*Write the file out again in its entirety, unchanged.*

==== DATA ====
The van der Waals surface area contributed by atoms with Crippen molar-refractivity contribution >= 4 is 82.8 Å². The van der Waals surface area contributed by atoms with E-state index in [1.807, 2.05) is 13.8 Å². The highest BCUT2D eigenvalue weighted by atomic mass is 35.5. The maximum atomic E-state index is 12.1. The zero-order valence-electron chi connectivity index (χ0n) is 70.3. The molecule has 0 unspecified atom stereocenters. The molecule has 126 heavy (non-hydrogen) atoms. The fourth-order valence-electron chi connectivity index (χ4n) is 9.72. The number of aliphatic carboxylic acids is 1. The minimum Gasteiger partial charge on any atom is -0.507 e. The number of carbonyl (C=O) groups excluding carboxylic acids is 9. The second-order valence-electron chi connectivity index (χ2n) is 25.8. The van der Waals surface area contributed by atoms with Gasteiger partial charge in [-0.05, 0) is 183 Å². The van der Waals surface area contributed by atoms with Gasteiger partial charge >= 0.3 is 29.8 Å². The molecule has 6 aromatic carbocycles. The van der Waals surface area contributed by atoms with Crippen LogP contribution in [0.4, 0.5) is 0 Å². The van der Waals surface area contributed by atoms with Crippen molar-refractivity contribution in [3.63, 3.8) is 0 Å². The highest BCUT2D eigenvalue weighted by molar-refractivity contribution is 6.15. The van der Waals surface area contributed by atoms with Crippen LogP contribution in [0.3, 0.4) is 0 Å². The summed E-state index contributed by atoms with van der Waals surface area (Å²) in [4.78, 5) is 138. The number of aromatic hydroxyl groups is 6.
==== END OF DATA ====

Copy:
The van der Waals surface area contributed by atoms with Crippen molar-refractivity contribution >= 4 is 82.8 Å². The van der Waals surface area contributed by atoms with E-state index in [1.807, 2.05) is 13.8 Å². The highest BCUT2D eigenvalue weighted by atomic mass is 35.5. The maximum atomic E-state index is 12.1. The zero-order valence-electron chi connectivity index (χ0n) is 70.3. The molecule has 0 unspecified atom stereocenters. The molecule has 126 heavy (non-hydrogen) atoms. The fourth-order valence-electron chi connectivity index (χ4n) is 9.72. The number of aliphatic carboxylic acids is 1. The minimum Gasteiger partial charge on any atom is -0.507 e. The number of carbonyl (C=O) groups excluding carboxylic acids is 9. The second-order valence-electron chi connectivity index (χ2n) is 25.8. The van der Waals surface area contributed by atoms with Gasteiger partial charge in [-0.05, 0) is 183 Å². The van der Waals surface area contributed by atoms with Gasteiger partial charge >= 0.3 is 29.8 Å². The molecule has 6 aromatic carbocycles. The van der Waals surface area contributed by atoms with Crippen LogP contribution in [0.4, 0.5) is 0 Å². The van der Waals surface area contributed by atoms with Crippen molar-refractivity contribution in [3.63, 3.8) is 0 Å². The highest BCUT2D eigenvalue weighted by molar-refractivity contribution is 6.15. The van der Waals surface area contributed by atoms with Crippen LogP contribution in [0.3, 0.4) is 0 Å². The summed E-state index contributed by atoms with van der Waals surface area (Å²) in [4.78, 5) is 138. The number of aromatic hydroxyl groups is 6.